The JASPER has a better fuller BASS extension, more sub to mid bass emphasis while DUNU is more mid to high bass punchy. Kick is a bit more lean-dull with JASPER while thicker punchier with DUNU. Here is a rumbly slam (Jasper) against thumpy punch (Zen). At the end, Jasper bass is cleaner and less prompt to lower mids bleed. Listening to Jazz, the acoustic bass sound right with the Jasper- full in extension and rumble, while it feels a bit thumpy with the Zen, as if through a rolled-off amp.

MIDS are more lively and forwards with the ZEN, they are lusher and more textured and well bit brighter but nicely warmed by bass transition. Transparency and accuracy go to the Jasper though, even if yes, they are leaner and more relaxed in attack. Both have good vocal body and presence, timbre being smoother with Jasper and even less forward in upper mids. Strangely, even if sub-bass is more boosted than the ZEN, the Jasper mids are cleaner and airier with higher resolution, piano sound less thick but crisper and more transparent with just enough weight to make an impact with more natural decay than ZEN.

TREBLE is where i can judge the JASPER as being superior, firstly in terms of extension up to 20khz vs roll off after 10khz for the ZEN, secondly in terms of control-snap-decay and AIR because this is how you got AIR with IEM, by having fully extended highs. Sure, Jasper highs are less textured and crunchy due to less boosted mid-treble part, as well, lower highs have less bite so violin might sound more energic but not as natural as Jasper nonetheless.

SOUNDSTAGE is notably deeper with the Jasper, as well as wider but less tall. Its more holographic in rendering too.

IMAGING is cleaner and more accurate with the Jasper due to better layering transparency VS thick textured layers of the ZEN. Silence do exist with the Jasper, not so much between the instrument of the ZEN.

TIMBRE is more organic-natural-clean and subtle in nuance with JASPER and more textured-saturated-thick with the ZEN.

END WORD
Honestly, i would love to keep both, because these IEM cover different moods. For fascinating long listening, I’ll choose the Jasper, if i wanna headbang and get lush energic sound i’ll go with the Zen. One thing sure…the ZEN have an anachronical name for what it delivers cause it freakin wake you up!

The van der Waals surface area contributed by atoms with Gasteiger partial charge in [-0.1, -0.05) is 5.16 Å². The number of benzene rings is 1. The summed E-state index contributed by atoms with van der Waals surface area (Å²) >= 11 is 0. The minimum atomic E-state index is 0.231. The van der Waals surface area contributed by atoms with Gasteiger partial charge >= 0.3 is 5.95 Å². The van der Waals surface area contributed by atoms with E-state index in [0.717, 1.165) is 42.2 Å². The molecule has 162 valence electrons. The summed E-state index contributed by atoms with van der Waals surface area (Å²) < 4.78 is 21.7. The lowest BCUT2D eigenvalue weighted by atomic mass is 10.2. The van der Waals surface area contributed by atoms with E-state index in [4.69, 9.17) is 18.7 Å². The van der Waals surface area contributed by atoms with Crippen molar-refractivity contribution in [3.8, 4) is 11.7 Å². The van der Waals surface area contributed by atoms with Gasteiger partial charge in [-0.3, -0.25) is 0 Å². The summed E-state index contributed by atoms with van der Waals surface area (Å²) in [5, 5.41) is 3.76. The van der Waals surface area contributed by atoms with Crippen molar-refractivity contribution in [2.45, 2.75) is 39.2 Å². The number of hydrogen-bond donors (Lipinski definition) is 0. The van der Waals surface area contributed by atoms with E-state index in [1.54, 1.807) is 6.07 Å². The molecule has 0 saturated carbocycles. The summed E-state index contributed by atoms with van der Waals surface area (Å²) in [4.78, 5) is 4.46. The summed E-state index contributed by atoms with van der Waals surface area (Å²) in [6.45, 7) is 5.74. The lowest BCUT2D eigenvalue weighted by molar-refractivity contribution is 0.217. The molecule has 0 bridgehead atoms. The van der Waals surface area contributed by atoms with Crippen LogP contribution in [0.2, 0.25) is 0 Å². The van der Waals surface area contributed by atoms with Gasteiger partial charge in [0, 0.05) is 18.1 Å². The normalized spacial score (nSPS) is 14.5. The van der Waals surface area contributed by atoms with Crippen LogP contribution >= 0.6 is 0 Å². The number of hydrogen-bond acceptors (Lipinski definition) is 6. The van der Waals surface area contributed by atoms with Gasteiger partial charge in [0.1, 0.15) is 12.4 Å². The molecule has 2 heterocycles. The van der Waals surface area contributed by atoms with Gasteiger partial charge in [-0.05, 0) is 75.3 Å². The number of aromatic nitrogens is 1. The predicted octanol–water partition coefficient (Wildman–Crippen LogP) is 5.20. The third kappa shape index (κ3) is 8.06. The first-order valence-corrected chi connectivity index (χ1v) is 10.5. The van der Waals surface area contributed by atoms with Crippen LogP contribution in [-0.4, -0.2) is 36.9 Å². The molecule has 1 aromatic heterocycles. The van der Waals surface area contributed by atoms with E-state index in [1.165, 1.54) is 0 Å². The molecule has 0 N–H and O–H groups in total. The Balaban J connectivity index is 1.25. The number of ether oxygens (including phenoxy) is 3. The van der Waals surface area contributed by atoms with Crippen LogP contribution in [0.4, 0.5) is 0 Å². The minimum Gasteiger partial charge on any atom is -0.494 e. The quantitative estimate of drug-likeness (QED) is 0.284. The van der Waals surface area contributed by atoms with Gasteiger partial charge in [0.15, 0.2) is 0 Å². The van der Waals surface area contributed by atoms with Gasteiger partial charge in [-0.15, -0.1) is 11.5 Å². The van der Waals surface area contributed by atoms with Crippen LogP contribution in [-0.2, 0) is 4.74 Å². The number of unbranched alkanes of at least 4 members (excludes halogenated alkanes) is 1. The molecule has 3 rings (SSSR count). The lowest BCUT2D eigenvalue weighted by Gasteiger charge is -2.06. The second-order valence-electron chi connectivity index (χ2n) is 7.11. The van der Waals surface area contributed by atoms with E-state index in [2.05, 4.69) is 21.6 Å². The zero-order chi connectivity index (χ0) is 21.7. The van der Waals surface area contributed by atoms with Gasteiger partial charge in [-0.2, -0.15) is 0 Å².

VS DUNU DK2001 (300$)

What hit me first is how the DK2001 sounds cleaner-smoother with more accurate imaging. After, it’s how the ZEN bass is more thick and punchy as well as more forwards and brighter with mids. The type of ”dynamic attack” is very different with both, one being 1DD+2BA (DK2001) and other single ”Nano-DLC” DD (ZEN). TONALITY is similar in balance but brighter V to W shape with ZEN and more neutral to W shape with DK2001. The Dynamic of balance is more vivid and thumpy with the ZEN.

BASS is more extended and rumbly with DK2001, less textured and more transparent. It has less slam than ZEN and it’s less boosted in mid-low. Separation from mids is better layered but doesn’t add body to male vocal like the ZEN. Sub-bass is thinner dryer with ZEN but the overall bass attack is faster punchier. For example, cello sounds cleaner-better and more bodied with DK2001 while kick drum and synth-bass sound fuller-better with ZEN.

MIDS are notably more forwards with the ZEN, they are more bodied and weighty in presence, brighter and more textured, less transparent and layered than DK2001. You have more sound info with the DK2001 and sounds layers are better separated-articulated. It’ smoother, yet better resolved and articulate but not as weighty as the ZEN. Acoustic instruments sound harsher-grainier and less natural with the ZEN than DK2001; violin, cello, piano, sax lack decay and air as well as well-shaped transparent definition compared to DK2001 even if the ZEN have tighter attack edge.